Let’s start by admitting that the reasons women choose abortion are many. We’re being reductive if we act as if every abortion would have ended in adoption if the child had been born. Some women choose abortion for children they would have otherwise raised, but poverty or health concerns making pregnancy painful or lack of other supports lead them to terminate. If job training were provided or medical access guaranteed or economic supports available to meet those needs, some of those moms would not only give birth but also raise their own children instead of relinquishing them to another family. Or in the case of abortions chosen because of a prenatal diagnosis of a non-fatal disability, disability awareness and support can help present life as a more viable option (and thankfully research indicates Down syndrome abortion rates are dropping because of such cultural changes, which have been holistically championed by only one of the candidates, Hillary).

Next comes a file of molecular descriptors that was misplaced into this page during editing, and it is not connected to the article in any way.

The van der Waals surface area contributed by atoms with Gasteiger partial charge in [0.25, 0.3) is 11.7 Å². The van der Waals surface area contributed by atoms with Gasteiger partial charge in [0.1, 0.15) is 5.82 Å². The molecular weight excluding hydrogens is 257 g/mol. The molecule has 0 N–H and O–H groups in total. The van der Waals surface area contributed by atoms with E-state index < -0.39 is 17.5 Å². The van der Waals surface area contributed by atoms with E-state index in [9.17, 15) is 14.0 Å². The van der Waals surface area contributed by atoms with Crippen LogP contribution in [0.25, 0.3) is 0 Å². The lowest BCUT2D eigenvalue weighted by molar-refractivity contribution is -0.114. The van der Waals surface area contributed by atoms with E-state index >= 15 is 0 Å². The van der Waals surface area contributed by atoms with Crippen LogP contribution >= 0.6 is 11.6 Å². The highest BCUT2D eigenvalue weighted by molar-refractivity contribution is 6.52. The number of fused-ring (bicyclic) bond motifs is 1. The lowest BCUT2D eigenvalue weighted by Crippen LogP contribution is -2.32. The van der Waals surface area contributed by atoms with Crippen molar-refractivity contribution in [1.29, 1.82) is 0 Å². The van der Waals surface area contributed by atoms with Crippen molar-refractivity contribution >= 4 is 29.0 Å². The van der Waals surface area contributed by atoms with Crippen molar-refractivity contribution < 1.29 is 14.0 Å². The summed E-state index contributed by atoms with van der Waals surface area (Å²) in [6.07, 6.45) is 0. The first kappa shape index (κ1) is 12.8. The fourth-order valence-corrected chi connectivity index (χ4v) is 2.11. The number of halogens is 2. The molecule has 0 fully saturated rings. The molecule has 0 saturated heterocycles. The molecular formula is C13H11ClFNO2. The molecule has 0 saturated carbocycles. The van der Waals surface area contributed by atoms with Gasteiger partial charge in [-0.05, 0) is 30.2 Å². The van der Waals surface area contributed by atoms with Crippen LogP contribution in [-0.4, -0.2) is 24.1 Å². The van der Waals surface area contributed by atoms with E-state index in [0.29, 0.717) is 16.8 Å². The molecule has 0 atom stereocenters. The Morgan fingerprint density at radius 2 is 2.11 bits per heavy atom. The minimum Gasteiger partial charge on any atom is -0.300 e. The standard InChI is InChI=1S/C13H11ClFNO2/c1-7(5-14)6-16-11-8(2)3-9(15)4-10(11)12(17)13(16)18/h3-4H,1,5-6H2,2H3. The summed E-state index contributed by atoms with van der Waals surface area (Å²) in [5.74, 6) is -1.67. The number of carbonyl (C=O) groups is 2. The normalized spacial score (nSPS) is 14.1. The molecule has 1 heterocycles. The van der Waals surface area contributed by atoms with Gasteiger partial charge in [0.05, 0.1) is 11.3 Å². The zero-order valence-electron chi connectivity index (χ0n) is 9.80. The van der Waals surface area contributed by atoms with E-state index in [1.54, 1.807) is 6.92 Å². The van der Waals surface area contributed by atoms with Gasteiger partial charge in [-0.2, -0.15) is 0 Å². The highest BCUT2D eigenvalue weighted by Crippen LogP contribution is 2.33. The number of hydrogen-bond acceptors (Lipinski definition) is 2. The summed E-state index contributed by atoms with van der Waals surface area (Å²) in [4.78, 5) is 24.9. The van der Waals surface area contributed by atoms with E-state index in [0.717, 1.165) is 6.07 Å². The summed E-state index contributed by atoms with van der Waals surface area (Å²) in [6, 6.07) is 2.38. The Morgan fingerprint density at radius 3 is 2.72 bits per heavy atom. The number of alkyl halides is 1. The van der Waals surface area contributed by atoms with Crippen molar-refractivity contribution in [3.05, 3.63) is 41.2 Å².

Furthermore, there's yet another significant flaw in Pence's words from last night: 

"There are so many families around the country who can't have children. We could improve adoption so that families that can't have children can adopt more readily those children from crisis pregnancies."

Again, we're assuming a lot when we suppose that the crisis in a crisis pregnancy is the need for a different set of parent. But the second fallacy here is that we don't have enough children available for adoption as it is. That's not true, though. For families who want to adopt children, they'll find no lack of opportunity. According to more than 100,000 children in foster care are legally free for adoption. This process has minimal cost (with tax credits to recover any expenses not covered by the state).